How can I connect to a private Amazon RDS DB instance from a local machine using an Amazon EC2 instance as a bastion host?
I want to use an Amazon Elastic Compute Cloud (Amazon EC2) instance as a bastion (jump) host. Then, I want to use the instance to connect to a private Amazon Relational Database Service (Amazon RDS) DB instance from a local machine.
To use an Amazon EC2 instance as a jump server to connect to a private Amazon RDS DB instance from a local machine, follow these steps:
1. Launch and configure your EC2 instance, and then configure the network setting of the instance.
2. Configure the RDS DB instance's security groups.
3. Connect to the RDS DB instance from your local machine.
Important: To connect to a private Amazon RDS or Amazon Aurora DB instance, it's a best practice to use a VPN or AWS Direct Connect. If you can't use these options, then use a bastion host. The following example configuration uses security groups to restrict access. However, you can restrict the network access control list (network ACL) of subnets to make the connection more secure. You can also restrict the route scope of your internet gateway to use a smaller range instead of 0.0.0.0/0. For example, when you add the internet gateway, add only the required CIDR range in the routing table for the destination. For more information, see Example routing options.
The following example configuration is for an Amazon RDS for MySQL instance that's in an Amazon Virtual Private Cloud (Amazon VPC). The instance has security groups set up for an EC2 instance.
Launch and configure the EC2 instance
1. Open the Amazon EC2 console, and then choose Launch instance.
2. Select an Amazon Machine Image (AMI).
3. Choose an instance type, and then choose Next: Configure Instance Details.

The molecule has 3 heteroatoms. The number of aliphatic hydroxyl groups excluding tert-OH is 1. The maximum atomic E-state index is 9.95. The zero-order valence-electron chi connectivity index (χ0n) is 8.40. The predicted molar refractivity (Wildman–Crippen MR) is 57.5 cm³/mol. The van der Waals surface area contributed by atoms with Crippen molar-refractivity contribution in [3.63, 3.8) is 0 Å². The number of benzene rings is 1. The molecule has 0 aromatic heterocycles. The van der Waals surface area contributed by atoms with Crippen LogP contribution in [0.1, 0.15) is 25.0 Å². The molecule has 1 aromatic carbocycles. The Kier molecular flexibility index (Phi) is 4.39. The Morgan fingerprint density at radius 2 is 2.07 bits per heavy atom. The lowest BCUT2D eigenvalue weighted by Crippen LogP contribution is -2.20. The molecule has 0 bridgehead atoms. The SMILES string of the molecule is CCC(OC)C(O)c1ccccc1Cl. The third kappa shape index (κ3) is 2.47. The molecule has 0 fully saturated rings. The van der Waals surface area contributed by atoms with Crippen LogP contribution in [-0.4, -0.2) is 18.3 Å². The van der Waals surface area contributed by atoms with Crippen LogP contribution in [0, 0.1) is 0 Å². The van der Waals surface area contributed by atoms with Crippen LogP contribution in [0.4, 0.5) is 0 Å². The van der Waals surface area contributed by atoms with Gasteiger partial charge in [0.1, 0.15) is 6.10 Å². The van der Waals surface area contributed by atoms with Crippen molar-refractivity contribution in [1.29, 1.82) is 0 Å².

4. For Network, choose the VPC that the RDS DB instance uses.
5. For Subnet, select the subnet that has an internet gateway in its routing table. If you don't already have an internet gateway, then you can add it to the subnet after the EC2 instance is created.
6. For Auto-assign public IP, make sure that Enable is selected.
7. Choose Next: Add Storage, and then modify storage as needed.
8. Choose Next: Add Tags, and then add tags as needed.
9. Choose Next: Configure Security Group, choose Add Rule, and then enter the following: Type: Enter Custom TCP Rule. Protocol: Enter TCP. Port Range: Enter 22. Source: Enter the IP address of your local machine. By default, the source IP address is open to all, but you can restrict access to your local public IP address.
10. Choose Review and Launch.
11. Choose Launch.
Configure the RDS DB instance's security groups
Note: To connect one or more EC2 instances to an RDS database automatically, see Automatically connect an EC2 instance to an RDS database.
1. Open the Amazon RDS console, and then choose Databases from the navigation pane.
2. Choose the name of the RDS DB instance. Or, create an RDS DB instance if you don't already have one.
3. Choose the Connectivity & security tab.
4. From the Security section, choose the link under VPC security groups.
5. Select the security group, choose Actions, and then choose Edit inbound rules.
6. Choose Add rule, and then enter the following: Type: Enter Custom TCP Rule. Protocol: Enter TCP. Port Range: Enter the port of your RDS DB instance. Source: Enter the private IP address of your EC2 instance.
7. Choose Save.